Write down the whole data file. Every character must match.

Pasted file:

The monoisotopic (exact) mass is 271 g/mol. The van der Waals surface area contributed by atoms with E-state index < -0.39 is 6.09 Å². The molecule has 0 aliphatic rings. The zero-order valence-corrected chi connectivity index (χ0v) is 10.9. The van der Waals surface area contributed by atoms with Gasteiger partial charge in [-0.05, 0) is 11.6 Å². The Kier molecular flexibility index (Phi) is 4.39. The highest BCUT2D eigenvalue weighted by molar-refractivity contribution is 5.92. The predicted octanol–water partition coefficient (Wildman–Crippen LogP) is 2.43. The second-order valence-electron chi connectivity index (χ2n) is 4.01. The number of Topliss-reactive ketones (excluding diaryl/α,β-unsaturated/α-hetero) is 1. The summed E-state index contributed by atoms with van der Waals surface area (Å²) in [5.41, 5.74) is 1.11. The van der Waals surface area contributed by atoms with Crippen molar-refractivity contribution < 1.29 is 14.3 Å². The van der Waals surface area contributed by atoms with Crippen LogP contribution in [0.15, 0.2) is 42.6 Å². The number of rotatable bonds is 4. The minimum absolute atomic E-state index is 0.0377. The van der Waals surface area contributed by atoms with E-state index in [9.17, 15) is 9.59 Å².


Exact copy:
The monoisotopic (exact) mass is 271 g/mol. The van der Waals surface area contributed by atoms with E-state index < -0.39 is 6.09 Å². The molecule has 0 aliphatic rings. The zero-order valence-corrected chi connectivity index (χ0v) is 10.9. The van der Waals surface area contributed by atoms with Gasteiger partial charge in [-0.05, 0) is 11.6 Å². The Kier molecular flexibility index (Phi) is 4.39. The highest BCUT2D eigenvalue weighted by molar-refractivity contribution is 5.92. The predicted octanol–water partition coefficient (Wildman–Crippen LogP) is 2.43. The second-order valence-electron chi connectivity index (χ2n) is 4.01. The number of Topliss-reactive ketones (excluding diaryl/α,β-unsaturated/α-hetero) is 1. The summed E-state index contributed by atoms with van der Waals surface area (Å²) in [5.41, 5.74) is 1.11. The van der Waals surface area contributed by atoms with Crippen molar-refractivity contribution < 1.29 is 14.3 Å². The van der Waals surface area contributed by atoms with Crippen LogP contribution in [0.15, 0.2) is 42.6 Å². The number of rotatable bonds is 4. The minimum absolute atomic E-state index is 0.0377. The van der Waals surface area contributed by atoms with E-state index in [9.17, 15) is 9.59 Å².